Covid19 keeping St Enda's footballers on home soil: Peter Healy
WITH Covid19 keeping the St Enda's Glengormley footballers at home, Peter Healy feels they are able to compete at senior level in Antrim.
The 2018 Antrim and Ulster intermediate champions suffered a mass exodus of players when they stepped up to the senior championship last year.
But with everyone forced to do a ‘stay-cation' this summer, the Hightown Road men have given themselves a fighting chance of muscling their way into the championship reckoning this term
Last Sunday, they served notice of their championship credentials by coming from six points down to beat St Gall's by two points which edges them closer to the quarter-final knock-out stages.
“We actually had a few lads planning to travel this summer and their plans were hampered so everyone is at home,” said Healy. “Everyone is at training for the last month-and-a-half, so it has worked out quite well for us. It's a level playing field, whereas before we would have had a lot of young lads taking off travelling.
“It's rare as well to have everyone training together for a solid month. Everyone has been giving off about fixtures for years and does it take something this big to change things?
“Whether the GAA thinks it has worked [dividing club and county fixtures] and go for something similar [in the future] or go back the way it was before, I don't know.
“Your club-mates are your best mates. You want to get as many months of the year training with your club-mates. You want to push on with your county too. Maybe the GAA will see this period as a success; we'll probably have to wait until the end of this to see what everyone thinks.”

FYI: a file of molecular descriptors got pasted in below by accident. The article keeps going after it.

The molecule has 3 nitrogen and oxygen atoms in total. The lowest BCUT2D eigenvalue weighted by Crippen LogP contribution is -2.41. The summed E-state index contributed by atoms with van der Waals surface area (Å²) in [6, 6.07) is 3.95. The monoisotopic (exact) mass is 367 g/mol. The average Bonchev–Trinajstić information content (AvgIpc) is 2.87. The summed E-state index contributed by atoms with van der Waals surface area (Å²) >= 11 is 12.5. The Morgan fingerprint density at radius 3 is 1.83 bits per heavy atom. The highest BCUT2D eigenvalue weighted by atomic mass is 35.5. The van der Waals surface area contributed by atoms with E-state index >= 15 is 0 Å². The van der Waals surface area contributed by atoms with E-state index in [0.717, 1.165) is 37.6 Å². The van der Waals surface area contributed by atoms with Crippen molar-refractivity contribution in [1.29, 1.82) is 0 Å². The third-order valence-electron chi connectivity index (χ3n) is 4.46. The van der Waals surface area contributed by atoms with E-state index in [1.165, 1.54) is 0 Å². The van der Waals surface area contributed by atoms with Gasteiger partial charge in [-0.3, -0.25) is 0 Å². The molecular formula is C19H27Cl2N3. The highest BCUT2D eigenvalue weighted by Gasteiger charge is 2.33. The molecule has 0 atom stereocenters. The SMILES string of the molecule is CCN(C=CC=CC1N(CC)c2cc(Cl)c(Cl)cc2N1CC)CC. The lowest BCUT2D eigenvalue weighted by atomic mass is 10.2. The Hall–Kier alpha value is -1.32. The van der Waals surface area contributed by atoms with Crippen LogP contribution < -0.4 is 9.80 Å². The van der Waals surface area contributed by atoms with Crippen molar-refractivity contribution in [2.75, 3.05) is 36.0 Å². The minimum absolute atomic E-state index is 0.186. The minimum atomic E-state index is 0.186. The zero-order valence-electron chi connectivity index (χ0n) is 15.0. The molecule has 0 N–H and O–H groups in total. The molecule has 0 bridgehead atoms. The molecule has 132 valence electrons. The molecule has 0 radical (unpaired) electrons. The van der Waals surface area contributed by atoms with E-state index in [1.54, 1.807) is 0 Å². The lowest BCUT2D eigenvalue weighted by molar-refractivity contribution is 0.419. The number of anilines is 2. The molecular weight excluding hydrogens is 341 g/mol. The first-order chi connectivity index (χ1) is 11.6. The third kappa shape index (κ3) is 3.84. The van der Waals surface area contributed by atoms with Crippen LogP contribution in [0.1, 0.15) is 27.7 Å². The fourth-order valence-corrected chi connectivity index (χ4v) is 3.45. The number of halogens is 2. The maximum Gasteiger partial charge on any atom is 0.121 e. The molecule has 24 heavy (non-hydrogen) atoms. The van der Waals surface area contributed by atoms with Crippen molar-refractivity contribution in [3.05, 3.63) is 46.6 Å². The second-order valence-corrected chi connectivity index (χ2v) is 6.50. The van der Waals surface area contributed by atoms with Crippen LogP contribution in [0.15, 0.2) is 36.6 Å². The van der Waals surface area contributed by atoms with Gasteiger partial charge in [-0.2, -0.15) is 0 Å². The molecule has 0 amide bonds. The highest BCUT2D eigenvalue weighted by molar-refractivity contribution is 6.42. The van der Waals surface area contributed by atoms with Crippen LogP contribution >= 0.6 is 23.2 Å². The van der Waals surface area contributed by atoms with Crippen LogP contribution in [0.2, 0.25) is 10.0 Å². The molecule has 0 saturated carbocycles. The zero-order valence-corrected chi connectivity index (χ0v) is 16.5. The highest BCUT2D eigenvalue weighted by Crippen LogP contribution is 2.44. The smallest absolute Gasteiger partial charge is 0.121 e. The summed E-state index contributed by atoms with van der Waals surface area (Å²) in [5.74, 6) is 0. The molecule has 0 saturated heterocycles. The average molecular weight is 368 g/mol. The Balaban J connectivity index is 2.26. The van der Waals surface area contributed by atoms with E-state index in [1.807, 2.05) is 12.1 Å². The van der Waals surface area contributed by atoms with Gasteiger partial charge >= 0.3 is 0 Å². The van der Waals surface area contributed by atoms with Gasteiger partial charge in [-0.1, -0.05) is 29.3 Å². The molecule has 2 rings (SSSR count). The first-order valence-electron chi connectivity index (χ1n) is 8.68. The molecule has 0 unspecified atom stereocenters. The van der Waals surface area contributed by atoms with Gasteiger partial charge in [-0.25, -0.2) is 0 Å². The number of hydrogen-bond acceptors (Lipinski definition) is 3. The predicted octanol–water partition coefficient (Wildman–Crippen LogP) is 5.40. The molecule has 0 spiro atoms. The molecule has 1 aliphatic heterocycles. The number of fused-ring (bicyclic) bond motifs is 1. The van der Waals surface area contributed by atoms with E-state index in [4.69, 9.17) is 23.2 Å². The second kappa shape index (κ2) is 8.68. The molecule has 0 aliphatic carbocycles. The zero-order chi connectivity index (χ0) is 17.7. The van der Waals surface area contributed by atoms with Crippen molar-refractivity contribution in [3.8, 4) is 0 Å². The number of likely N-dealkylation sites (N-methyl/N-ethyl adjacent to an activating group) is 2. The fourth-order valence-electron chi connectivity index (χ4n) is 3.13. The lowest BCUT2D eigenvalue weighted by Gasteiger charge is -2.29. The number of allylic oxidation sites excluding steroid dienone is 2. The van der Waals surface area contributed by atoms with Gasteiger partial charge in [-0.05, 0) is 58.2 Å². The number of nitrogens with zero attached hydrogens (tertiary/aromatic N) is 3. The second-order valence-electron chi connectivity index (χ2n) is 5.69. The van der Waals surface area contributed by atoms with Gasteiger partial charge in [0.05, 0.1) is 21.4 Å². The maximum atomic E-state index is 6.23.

While their three-point win over Gort na Mona Sunday week ago was their first senior championship win after years of yo-yoing between senior and intermediate, it was their victory over St Gall's that made everyone sit up and take notice.
“The club has come a long way,” said the versatile 23-year-old.
“The win over St Gall's was probably one of the club's biggest wins ever. It was a good opportunity to actually show where we're at. Some of the lads were looking at the odds before the game and we were 4/1 to win, so it showed that we are at that level, especially with our forward line, it's so dangerous at times. You'll get bursts where anything can happen so we feel we can win any game we play.”
Lockdown has made life much easier for Healy too as he is not required to travel to his job in Dublin. For the last number of years, he has been clocking up the miles from the Irish capital to represent club and county.
“My car has been sitting outside gathering dust. It's brilliant. Even going to college in Dublin I haven't been home in a while, so it is nice to get home. I think a lot of lads were expecting to be ahead of everyone else in terms of how fit they were but that wasn't the case because everyone seemed to be looking after themselves.”
Although he's enjoying being home he plans to return to Dublin in the autumn but is prepared to do the hard miles for Antrim as they bid to secure promotion out of Division Four in October.
“With the county I was driving up the road two or three times a week. I took a year out after the All-Ireland Intermediate final [February 2019] and I didn't play a lot of club football last summer either, so when the county season started in November/December time I was raring to go and had the motivation after having a bit of a break.
“When Kristian [his brother] came back from injury around March/April time he was travelling up the road with me so when you've somebody travelling with you it's grand. You get out of work at 4pm, up the road for 7pm and back down again. It's hard work but doable. Maybe in four or five years' time I'll have a different attitude. You just play as much as you can."